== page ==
Control Anger : Overcome Negativity

Nothing will cause you to have an emotion until you have learned which things are threatening and which are harmless. You learn to fear things from your experiences.

As a human, when you experience something painful, like getting stung by a bee, and you store this experience in your memory. However you may continue to feel afraid when you hear a buzzing similar to a bee. This happens because your memory has associated the past experience of pain with the current buzzing sound. A bee does not cause the fear, the fear is an interpretation about the bee. It is your interpretations of what it means to be near a bee that determines if you anxious or not.

Most small children have no fear of animals. They are interested in anything that moves, and if the thing also happens to be warm, soft, and fuzzy, they will like it. A child will not automatically be afraid of a big animal, such as a lion or bear. They must learn about the danger of such animals before they will be afraid of them.

Some have associated the pain or discomfort that can occur in the future, with the thought of that thing or event in their mind. For example, a person who interprets all bees as dangerous and causing harm, feels fear when they see any sort of real or plastic bee. The emotional “fearful” thoughts will occur automatically, without any conscious evaluation. This reaction can come from numerous experiences or from a single, intensely frightening one, especially if that experience occurs while they are young. Others have concluded that there is no pain associated with a bee and have no problem being in a bee’s presence. Either way, the feeling depends on what your interpretation of a thing or event related to whether it brings potential pain or comfort.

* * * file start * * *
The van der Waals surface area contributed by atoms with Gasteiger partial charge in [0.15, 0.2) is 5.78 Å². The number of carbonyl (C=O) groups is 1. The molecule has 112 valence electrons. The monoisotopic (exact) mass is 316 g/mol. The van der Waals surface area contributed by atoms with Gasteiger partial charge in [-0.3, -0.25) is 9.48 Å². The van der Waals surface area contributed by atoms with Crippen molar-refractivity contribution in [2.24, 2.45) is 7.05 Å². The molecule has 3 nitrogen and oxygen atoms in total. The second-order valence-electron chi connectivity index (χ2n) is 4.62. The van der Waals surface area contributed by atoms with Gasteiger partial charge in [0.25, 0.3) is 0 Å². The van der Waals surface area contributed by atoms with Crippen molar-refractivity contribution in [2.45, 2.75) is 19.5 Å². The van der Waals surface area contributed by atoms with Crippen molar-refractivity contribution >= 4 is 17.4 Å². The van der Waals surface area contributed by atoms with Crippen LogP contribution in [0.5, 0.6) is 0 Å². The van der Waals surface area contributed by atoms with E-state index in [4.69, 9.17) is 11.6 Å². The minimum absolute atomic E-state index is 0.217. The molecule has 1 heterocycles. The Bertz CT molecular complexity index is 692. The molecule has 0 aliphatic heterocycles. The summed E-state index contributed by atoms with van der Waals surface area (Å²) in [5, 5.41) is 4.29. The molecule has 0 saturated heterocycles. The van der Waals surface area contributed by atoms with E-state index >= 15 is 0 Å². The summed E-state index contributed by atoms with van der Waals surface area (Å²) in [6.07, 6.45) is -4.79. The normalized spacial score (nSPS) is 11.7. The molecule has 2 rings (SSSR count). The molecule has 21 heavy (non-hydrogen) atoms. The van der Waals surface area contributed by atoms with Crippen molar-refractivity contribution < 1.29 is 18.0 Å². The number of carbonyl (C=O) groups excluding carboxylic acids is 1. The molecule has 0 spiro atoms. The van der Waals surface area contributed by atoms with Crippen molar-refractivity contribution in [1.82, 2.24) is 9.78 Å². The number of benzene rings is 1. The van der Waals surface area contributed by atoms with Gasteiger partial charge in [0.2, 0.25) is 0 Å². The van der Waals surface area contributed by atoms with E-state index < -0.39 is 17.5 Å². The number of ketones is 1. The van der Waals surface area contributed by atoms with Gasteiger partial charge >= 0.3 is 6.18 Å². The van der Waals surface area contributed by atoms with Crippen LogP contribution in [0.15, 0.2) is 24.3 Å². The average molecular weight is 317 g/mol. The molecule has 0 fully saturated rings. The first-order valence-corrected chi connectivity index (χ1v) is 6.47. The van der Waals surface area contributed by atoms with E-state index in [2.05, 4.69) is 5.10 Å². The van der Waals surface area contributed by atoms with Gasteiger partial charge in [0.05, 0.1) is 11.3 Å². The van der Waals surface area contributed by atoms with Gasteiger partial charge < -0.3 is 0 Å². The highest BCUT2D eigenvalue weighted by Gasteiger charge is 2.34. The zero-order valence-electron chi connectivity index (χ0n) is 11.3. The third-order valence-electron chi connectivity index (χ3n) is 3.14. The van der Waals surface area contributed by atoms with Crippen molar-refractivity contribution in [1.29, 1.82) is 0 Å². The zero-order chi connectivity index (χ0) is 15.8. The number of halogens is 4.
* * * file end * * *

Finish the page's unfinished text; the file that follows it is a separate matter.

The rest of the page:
I always remember a story I saw on television once, about the mudslides that were taking place in Southern California, and a TV interviewer coming up to one man whose house had been destroyed. His reaction was what you would typically expect. He was very upset; his house had been destroyed; what was he going to do? The government should do something about this. He was crying. It was a very strong presentation for the evening news.

Then the reporter went down the street to another man who had suffered the same fate, and his response was a little different. It was, “Well, my family got out all right. We can save a lot of this stuff. It’s been buried in the mud, but we can dig out the pictures.” And then his last comment, which was the telling one, was, “You know, I’ve always wanted a third bedroom”.

The same situation, and a very different response. In other words, the attitude with which you approach life actually seems to affect the way you reacts towards events that make you angry.

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Kazi Ali


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